The word mazes on this site combine the characteristics of a logic maze with those of a word puzzle. Each maze consists of a grid of letters, the aim being to get from the top-left square to the bottom-right one. You move through the grid by forming chains of English language words, so that the final letter of the previous word forms the first letter of the next. There are two distinct, but complimentary, aspects to the challenge: the first is hunting out the words that link different parts of the grid; the second is exploring all these connections to find your way to the goal.
The introductory mazes have simple rules and fit inside small grids, but the later mazes get progressively harder and more labyrinthine as the grids get larger and the rules more complex. The first few mazes are what I term simple word mazes. By simple, I mean that they don't have any extra rules: you can form words of any length in any direction. However, even the so-called simple mazes on this site are designed to provide a genuine challenge. My aim is design puzzles that are extremely satisfying to solve, or at least are sufficiently irritating that you feel compelled to keep coming back until you've beaten them. This is the sort of puzzle I like, although I know it's not everybody's idea of fun!
To get started, have a go at the following training maze. Simply try to get from the G at the top-left to the G at the bottom-right, along words that can be of any length. You only need to click on the final letter of a word to make a move, not any of the intervening letters. More detailed maze rules can be found below. There are no unusual words on the shortest path to the goal. Normally, you don't get to see whether a word is valid until you click on it; however, since this an introductory maze, I've allowed you to see what is and what isn't a word before you click. If you hover the mouse or slide your finger along the touchscreen, then you'll see bad words highlighted in red, whereas valid words are highlighted in yellow.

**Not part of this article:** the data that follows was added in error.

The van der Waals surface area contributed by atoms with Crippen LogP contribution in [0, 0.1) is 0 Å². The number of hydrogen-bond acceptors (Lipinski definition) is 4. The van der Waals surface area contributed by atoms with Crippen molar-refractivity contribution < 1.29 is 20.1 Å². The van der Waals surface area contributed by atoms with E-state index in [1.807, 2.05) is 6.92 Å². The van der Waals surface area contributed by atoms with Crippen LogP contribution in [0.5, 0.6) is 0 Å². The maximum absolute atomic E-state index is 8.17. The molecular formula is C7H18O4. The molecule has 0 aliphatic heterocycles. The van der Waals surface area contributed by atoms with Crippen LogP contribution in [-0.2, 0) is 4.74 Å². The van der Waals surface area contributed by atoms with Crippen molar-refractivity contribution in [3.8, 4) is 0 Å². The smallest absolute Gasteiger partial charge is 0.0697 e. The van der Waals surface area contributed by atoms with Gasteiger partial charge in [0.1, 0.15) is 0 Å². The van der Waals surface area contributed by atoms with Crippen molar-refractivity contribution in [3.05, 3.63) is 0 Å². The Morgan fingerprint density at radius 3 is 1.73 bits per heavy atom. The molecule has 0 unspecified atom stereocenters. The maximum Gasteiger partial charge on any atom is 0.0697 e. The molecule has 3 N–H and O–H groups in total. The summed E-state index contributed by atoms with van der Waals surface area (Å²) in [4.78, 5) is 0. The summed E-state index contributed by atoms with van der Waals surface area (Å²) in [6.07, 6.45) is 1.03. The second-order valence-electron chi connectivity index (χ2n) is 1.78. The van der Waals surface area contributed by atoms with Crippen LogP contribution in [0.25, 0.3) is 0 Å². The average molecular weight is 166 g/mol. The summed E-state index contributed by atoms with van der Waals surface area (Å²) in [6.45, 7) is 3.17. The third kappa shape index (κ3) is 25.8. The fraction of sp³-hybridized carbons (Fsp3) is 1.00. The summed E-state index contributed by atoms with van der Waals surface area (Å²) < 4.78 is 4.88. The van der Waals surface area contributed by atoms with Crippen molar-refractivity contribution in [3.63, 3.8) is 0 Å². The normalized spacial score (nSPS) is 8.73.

Here's a , if you'd like one.
You can also view the if you're having trouble figuring it out. If you click that link, then I will gently insult you a bit to try to talk you out of it. This is purely tongue-in-cheek and just reflects my sense of humour. No offence is intended and I'm actually really glad that you've taken the time to visit this website and have a go at the puzzles.
If you manage to solve the maze, then here are a few useful tricks that crop up again and again in this type of word maze. Firstly, don't overlook two letter words; they can often be very useful in getting you into new parts of the maze. Secondly, look out for words that are hidden within other words; sometimes these even run backwards through a word that you've already traversed. Thirdly, it pays to know your three letter words – these have a tendency to appear repeatedly throughout the mazes. There are lots of three letter words in the dictionary that aren't often encountered in everyday conversation. You'll find that navigating the mazes becomes a lot easier as you get faster at spotting these words.
All the word mazes are interactive and most have the following general rules:
- Moves are made by clicking on the final letter of the word you wish traverse. There is no need to click any of the intervening letters.